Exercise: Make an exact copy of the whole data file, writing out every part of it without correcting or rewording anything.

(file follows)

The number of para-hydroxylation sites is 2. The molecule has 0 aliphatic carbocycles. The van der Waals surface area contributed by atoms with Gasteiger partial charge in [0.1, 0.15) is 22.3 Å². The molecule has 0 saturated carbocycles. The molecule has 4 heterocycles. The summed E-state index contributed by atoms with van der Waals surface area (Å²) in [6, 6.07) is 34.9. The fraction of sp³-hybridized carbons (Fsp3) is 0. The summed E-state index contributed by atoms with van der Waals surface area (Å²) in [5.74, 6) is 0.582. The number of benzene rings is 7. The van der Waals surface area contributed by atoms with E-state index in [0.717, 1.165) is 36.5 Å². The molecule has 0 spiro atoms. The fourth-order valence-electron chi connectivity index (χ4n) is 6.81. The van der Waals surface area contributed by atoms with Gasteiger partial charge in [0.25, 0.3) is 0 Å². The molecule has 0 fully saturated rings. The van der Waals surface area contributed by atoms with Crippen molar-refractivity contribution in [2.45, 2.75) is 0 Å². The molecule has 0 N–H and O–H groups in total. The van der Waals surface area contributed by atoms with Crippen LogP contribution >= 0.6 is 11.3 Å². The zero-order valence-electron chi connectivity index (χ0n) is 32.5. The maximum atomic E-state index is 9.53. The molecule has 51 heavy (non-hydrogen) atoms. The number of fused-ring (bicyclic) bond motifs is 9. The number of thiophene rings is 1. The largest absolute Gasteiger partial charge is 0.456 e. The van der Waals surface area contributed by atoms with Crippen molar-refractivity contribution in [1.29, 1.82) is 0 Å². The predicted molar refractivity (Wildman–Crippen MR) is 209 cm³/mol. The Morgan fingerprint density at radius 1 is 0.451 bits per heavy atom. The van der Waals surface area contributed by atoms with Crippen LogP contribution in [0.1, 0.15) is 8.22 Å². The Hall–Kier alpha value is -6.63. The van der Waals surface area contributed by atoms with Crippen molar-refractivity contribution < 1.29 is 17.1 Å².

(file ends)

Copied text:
The number of para-hydroxylation sites is 2. The molecule has 0 aliphatic carbocycles. The van der Waals surface area contributed by atoms with Gasteiger partial charge in [0.1, 0.15) is 22.3 Å². The molecule has 0 saturated carbocycles. The molecule has 4 heterocycles. The summed E-state index contributed by atoms with van der Waals surface area (Å²) in [6, 6.07) is 34.9. The fraction of sp³-hybridized carbons (Fsp3) is 0. The summed E-state index contributed by atoms with van der Waals surface area (Å²) in [5.74, 6) is 0.582. The number of benzene rings is 7. The van der Waals surface area contributed by atoms with E-state index in [0.717, 1.165) is 36.5 Å². The molecule has 0 spiro atoms. The fourth-order valence-electron chi connectivity index (χ4n) is 6.81. The van der Waals surface area contributed by atoms with Gasteiger partial charge in [0.25, 0.3) is 0 Å². The molecule has 0 fully saturated rings. The van der Waals surface area contributed by atoms with Crippen molar-refractivity contribution in [2.45, 2.75) is 0 Å². The molecule has 0 N–H and O–H groups in total. The van der Waals surface area contributed by atoms with Crippen LogP contribution >= 0.6 is 11.3 Å². The zero-order valence-electron chi connectivity index (χ0n) is 32.5. The maximum atomic E-state index is 9.53. The molecule has 51 heavy (non-hydrogen) atoms. The number of fused-ring (bicyclic) bond motifs is 9. The number of thiophene rings is 1. The largest absolute Gasteiger partial charge is 0.456 e. The van der Waals surface area contributed by atoms with Crippen molar-refractivity contribution in [1.29, 1.82) is 0 Å². The predicted molar refractivity (Wildman–Crippen MR) is 209 cm³/mol. The Morgan fingerprint density at radius 1 is 0.451 bits per heavy atom. The van der Waals surface area contributed by atoms with Crippen LogP contribution in [0.1, 0.15) is 8.22 Å². The Hall–Kier alpha value is -6.63. The van der Waals surface area contributed by atoms with Crippen molar-refractivity contribution < 1.29 is 17.1 Å².